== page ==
Life and times of queen consort Anne Boleyn ... her most beguiling story
New exhibition illustrates artistic, cultivated and cultured woman with very keen intellect schooled in arts, crafts and sport, historian Andrew Southam explains.
Some 500 years ago, in spring 1522, a cultivated young lady of olive skin and beguiling dark eyes enthralled England’s nobility at a London pageant.
Ten years later she became one of England’s most influential queen consorts.
How did this story start?
New exhibition Becoming Anne: Connections, Culture, Court at her family home of Hever Castle in Kent tells the tale.
Even today, we know less than we know more about Anne and her relationship with Henry. Historians are even unsure when she was born, probably between 1501 and 1507.
Her great-grandfather started the Boleyn rise moving from Norfolk landowner to wealthy London merchant.
His grandson, Thomas Boleyn, made a bold decision for the time: he educated not only his son George but also his daughters Mary and Anne.
In 1513 he sent teenage Anne to royal courts in the Low Countries, what is modern day Holland and Belgium, and then France for a dazzling European schooling.
These centres of culture and artistic learning instructed her in intellect, the arts, crafts and sport.
Academic subjects like history, philosophy, exquisite French and even chess honed her mind.
Expertise in music including several instruments like the lute, embroidery and knowledge of art developed her tastes.
And an acquaintance with falconry, archery and riding kept her up with the men.
Perhaps badly for Anne, she also encountered radical ideas about church authority – influences affecting her deeply and instilling reformist tendencies.
Most convincing was her mastery of courtly love, the rituals and manners of dancing, singing and conversation that allure potential suitors.
Historian and assistant curator Dr Owen Emmerson says this upbringing made Anne “a woman of diverse qualities, possessing a fine command of literature, languages, arts, politics, and radical religious ideas. It was marked that you would have mistaken her for a Frenchwoman born.”
King Henry, who himself spoke languages, wrote books and composed music besides hunting and ‘real tennis’ passions, sought the very French culture Anne exuded for his own court.
His roving eye also fell on her youthful beauty.
They met sometime around 1526 from when besotted Henry chased her for seven years.
An astute Anne spurned his advances until her position was secure – she wasn’t going to be another ‘next woman’.
Her political abilities and French language helped him achieve important discussions with France’s king in 1532.
In return, Henry made her Marquess of Pembroke, banishing his wife Catherine of Aragon from the court.
Anne used her new political sway to rescue persecuted exiles and protect reforming clergy from heresy accusations.
Meanwhile Henry yearned for a legitimate son which his wife, now 40, could not provide.
Anne offered prospects of male heir
Anne therefore offered him prospects of a male heir and French elegance. But how to divorce Catherine when the Pope granted separation for exceptional reasons only?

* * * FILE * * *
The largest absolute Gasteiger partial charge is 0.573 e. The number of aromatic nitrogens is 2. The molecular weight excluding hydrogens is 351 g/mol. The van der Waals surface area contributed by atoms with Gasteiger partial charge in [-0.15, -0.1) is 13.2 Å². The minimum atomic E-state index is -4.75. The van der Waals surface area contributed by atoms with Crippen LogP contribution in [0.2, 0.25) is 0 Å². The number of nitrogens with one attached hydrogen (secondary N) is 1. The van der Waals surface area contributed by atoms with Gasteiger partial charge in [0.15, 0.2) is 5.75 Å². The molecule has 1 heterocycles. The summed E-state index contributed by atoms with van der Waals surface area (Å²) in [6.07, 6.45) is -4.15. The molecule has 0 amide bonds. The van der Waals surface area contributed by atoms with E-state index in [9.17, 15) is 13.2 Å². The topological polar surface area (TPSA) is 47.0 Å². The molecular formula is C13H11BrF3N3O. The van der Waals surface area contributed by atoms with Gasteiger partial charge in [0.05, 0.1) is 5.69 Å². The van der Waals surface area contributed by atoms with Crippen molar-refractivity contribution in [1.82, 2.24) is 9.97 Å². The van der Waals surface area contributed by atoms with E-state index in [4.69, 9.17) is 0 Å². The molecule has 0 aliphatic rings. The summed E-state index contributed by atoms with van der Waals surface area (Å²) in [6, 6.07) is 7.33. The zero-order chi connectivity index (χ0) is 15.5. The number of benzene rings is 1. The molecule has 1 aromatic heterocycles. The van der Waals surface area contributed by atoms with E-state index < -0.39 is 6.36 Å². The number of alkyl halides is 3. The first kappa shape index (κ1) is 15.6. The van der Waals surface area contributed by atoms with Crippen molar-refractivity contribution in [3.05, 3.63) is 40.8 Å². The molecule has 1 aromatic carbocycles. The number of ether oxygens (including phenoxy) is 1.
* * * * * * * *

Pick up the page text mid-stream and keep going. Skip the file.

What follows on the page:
Anne provided an answer. She told him about religious reformer William Tyndale’s ideas of a king not the Pope controlling the Church. This started events that shaped her life and Britain’s future.
Archbishop of Canterbury Thomas Cranmer married them secretly in late 1532, Anne fell pregnant, Cranmer annulled Henry’s marriage to Catherine and Anne was crowned Queen Consort in a lavish ceremony.
But she had reached the pinnacle. In September 1533 she gave birth not to a boy but a girl.
Failure to produce a male heir slowly turned her fortune. She was beheaded three years later!
Her downfall is a familiar story. A baby daughter and several miscarriages - the last in January 1536 - denied Henry his son. Her enemies grew, despising her extravagance, her opposition to Rome and her usurpation of Catherine - she was never popular in public.
While her influence waned at court, her effect on England’s religion reached a climax. She had contributed to
England’s break from the Catholic Church: the 1534 Supremacy Act freed Henry from Rome and started the English reformation.
Henry now searched for an heir and a fresh lover, landing on Jane Seymour, a maid to Anne who became wife number three. His aides engineered Anne’s demise through allegations of adultery, incest and treachery.
Historians debate her innocence or guilt, mostly around the more plausible charge of adultery.
Archbishop Cranmer cancelled her marriage to Henry in May 1536. He could because the King was now supreme ruler of a Church of England, a condition Anne helped create.
Two days later, Anne dressed in red walked to the gallows with the same confidence shown in life. A French axe man paid for by Henry did the deed.
Hever Castle holds a poignant reminder of Anne. A tiny prayer book called a Book of Hours, which she likely read in her final days, bears her own inscription: ‘remember me when you do pray, that hope doth lead from day to day’.
Dr Emmerson says the exhibition shows what made Anne “the fiercely intelligent and devastatingly cultured woman known to history. This exhibition charts the very specific influences and opportunities which moulded Anne Boleyn into the woman who captured the eye of the king, who divided a kingdom, and who gave birth to the most famous English monarch in history”.
And through this famous monarch, England’s warrior queen Elizabeth I, Anne’s spirit and intelligence lived on.
The exhibition runs until November. Full details are at Becoming Anne: New exhibition on her childhood home hevercastle.co.uk website.